TerBush didn't have a great game when asked to throw downfield; most of his reads were simple, largely off play-action, and he still missed several receivers. While he only had one bad read (didn't see a waiting safety on a deep out for a near-pick), he had pretty significant accuracy issues, turfing a couple throws and badly overthrowing his tight end on a crossing route for an interception. He had a couple pinpoint throws on the run; for the most part, however, he isn't asked to do much beyond throw screens, and there's a reason for that.
There are reports that Robert Marve may give it a go this weekend despite another ACL injury. He's a more dynamic playmaker than TerBush and has a better arm; he's also prone to forcing the ball into coverage. He was splitting reps with TerBush before the injury and wouldn't be a significant upgrade or downgrade.
[Continue on to the rest of the breakdown after THE JUMP.]
PREVIOUSLY: FFFF—Notre Dame vs. Purdue
Notre Dame enters their contest against Michigan with an unblemished record and one of the year's most impressive victories—a 20-3 thumping of Michigan State in East Lansing—to their credit. Despite breaking in a new starting quarterback, the Irish have impressed on both sides of the ball, meaning we get another September full of "Is Notre Dame Back?" headlines and, on a more positive note, another hyped up matchup with the Wolverines.
Before I get into the film breakdown, let's take a moment to enjoy this quote from the ND-MSU game. Kirk Herbstreit dropped this gem while discussing the answer to the game's trivia question (Brady Quinn holds the ND-MSU record for most passing yards in a game from the '05 MSU overtime victory):
"That was the 'Bush Push' year in '05. That was a great year for Notre Dame."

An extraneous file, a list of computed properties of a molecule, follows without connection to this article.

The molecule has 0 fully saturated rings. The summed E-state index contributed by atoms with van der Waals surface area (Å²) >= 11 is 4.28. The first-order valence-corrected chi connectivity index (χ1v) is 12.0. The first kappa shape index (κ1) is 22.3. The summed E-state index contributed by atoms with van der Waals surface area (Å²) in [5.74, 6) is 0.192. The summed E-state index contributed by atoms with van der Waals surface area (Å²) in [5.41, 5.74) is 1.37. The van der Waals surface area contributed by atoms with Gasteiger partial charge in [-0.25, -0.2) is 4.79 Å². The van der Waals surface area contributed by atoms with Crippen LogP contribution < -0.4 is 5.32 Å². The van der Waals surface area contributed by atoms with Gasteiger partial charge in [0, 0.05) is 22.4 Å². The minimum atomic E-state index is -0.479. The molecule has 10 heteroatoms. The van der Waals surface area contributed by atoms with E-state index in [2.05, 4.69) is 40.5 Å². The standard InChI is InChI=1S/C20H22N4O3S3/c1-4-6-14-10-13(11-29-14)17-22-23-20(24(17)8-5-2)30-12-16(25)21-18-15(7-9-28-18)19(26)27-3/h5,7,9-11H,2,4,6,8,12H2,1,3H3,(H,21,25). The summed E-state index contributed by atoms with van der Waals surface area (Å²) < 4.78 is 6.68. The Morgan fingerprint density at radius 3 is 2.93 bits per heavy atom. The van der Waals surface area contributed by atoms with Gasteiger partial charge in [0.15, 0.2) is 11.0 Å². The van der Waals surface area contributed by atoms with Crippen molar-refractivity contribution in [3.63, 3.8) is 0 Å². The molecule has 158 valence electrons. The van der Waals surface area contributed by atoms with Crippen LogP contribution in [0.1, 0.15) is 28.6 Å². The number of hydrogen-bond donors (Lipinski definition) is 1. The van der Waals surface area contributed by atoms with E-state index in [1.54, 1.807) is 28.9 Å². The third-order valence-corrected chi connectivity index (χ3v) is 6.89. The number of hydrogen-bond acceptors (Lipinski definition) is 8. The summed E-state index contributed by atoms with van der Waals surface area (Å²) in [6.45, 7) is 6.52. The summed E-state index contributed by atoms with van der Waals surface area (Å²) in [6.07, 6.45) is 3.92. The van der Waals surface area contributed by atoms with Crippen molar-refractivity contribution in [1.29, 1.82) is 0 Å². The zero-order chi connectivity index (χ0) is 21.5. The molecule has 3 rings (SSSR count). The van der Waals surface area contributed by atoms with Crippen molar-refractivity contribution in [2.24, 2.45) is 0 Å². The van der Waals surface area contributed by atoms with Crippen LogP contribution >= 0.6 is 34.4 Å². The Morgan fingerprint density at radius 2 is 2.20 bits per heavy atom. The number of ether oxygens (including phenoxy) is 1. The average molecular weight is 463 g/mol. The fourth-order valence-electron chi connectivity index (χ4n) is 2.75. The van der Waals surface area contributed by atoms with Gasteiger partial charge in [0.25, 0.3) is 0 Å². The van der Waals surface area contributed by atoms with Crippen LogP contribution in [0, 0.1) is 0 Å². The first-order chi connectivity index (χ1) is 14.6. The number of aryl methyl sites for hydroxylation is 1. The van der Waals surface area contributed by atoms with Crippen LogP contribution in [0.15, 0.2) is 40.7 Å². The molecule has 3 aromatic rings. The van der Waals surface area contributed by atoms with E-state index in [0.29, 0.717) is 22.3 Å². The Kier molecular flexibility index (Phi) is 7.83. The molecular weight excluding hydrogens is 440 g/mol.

The new standard for a "great year" for the Irish: A 9-3 season most easily identified by a soul-crushing loss. Delightful.
Anyway, on to the breakdown.
Spread, Pro-Style, or Hybrid? Brian Kelly is one of the coaches most synonymous with the spread offense, though he's not as much of a pure system guy as Rich Rodriguez or Dana Holgorsen. Kelly adjusted his offense back when Cincinnati went from statuesque pocket passer Tony Pike to scrambler Zach Collaros, and he's done much the same with the transition to Tommy Rees and Everett Golson—ND throws in a fair amount of under-center plays and is more run-heavy than Kelly's Cinci outfits.
Basketball on Grass or MANBALL? Basketball on grass—the Irish running game almost entirely consists of inside and outside zone.
Hurry it up or grind it out? Right in the middle, actually. Notre Dame's adjusted pace last year was 47.9%, just a tick below the national average (50%, obvs).
Quarterback Dilithium Level (Scale: 1 [Navarre] to 10 [Denard]): Golson earned the starting nod in large part because of his mobility—he's at his best when throwing on the run or making plays with his feet. He showed off his wheels against MSU, escaping the pocket and getting the edge on a six-yard TD run in the second quarter. Brian Kelly doesn't give Golson much in the way of designed runs, but he's dangerous when he breaks the pocket—I'll give him a 7.
Dangerman: Tight end Tyler Eifert finished second to Michael Floyd in all three major receiving categories last year with 65 catches for 803 yards and five touchdowns, and he's started the year with eight receptions for 120 yards and a TD. As noted by The Only Colors, Eifert is basically a wide receiver now—he lines up on the outside or in the slot, and if he has his hand in the dirt—rarely, at this point—it's as an H-back. He gives Golson quite a security blanket at 6'6", 251 pounds, and is a tough matchup for defensive backs and linebackers alike.